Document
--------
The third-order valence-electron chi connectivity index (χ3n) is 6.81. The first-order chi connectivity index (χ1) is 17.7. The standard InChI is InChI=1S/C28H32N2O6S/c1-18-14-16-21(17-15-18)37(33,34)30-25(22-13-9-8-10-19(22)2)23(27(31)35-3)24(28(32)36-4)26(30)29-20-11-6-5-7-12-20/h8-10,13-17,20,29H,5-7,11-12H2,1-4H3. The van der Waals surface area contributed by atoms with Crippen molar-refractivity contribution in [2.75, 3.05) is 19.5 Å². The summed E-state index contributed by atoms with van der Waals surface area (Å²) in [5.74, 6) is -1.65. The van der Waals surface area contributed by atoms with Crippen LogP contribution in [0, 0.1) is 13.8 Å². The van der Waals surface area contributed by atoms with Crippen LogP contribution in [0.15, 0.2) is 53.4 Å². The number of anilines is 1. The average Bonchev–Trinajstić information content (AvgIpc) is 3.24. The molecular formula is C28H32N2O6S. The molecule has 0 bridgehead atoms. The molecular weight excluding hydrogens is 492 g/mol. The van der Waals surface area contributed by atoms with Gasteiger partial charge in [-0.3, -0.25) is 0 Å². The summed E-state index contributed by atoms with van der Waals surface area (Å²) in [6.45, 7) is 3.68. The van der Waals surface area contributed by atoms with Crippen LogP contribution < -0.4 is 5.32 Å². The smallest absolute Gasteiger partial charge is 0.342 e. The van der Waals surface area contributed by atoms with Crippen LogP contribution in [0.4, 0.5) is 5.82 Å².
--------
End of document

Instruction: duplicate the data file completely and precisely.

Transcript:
The third-order valence-electron chi connectivity index (χ3n) is 6.81. The first-order chi connectivity index (χ1) is 17.7. The standard InChI is InChI=1S/C28H32N2O6S/c1-18-14-16-21(17-15-18)37(33,34)30-25(22-13-9-8-10-19(22)2)23(27(31)35-3)24(28(32)36-4)26(30)29-20-11-6-5-7-12-20/h8-10,13-17,20,29H,5-7,11-12H2,1-4H3. The van der Waals surface area contributed by atoms with Crippen molar-refractivity contribution in [2.75, 3.05) is 19.5 Å². The summed E-state index contributed by atoms with van der Waals surface area (Å²) in [5.74, 6) is -1.65. The van der Waals surface area contributed by atoms with Crippen LogP contribution in [0, 0.1) is 13.8 Å². The van der Waals surface area contributed by atoms with Crippen LogP contribution in [0.15, 0.2) is 53.4 Å². The number of anilines is 1. The average Bonchev–Trinajstić information content (AvgIpc) is 3.24. The molecular formula is C28H32N2O6S. The molecule has 0 bridgehead atoms. The molecular weight excluding hydrogens is 492 g/mol. The van der Waals surface area contributed by atoms with Gasteiger partial charge in [-0.3, -0.25) is 0 Å². The summed E-state index contributed by atoms with van der Waals surface area (Å²) in [6.45, 7) is 3.68. The van der Waals surface area contributed by atoms with Crippen LogP contribution < -0.4 is 5.32 Å². The smallest absolute Gasteiger partial charge is 0.342 e. The van der Waals surface area contributed by atoms with Crippen LogP contribution in [0.4, 0.5) is 5.82 Å².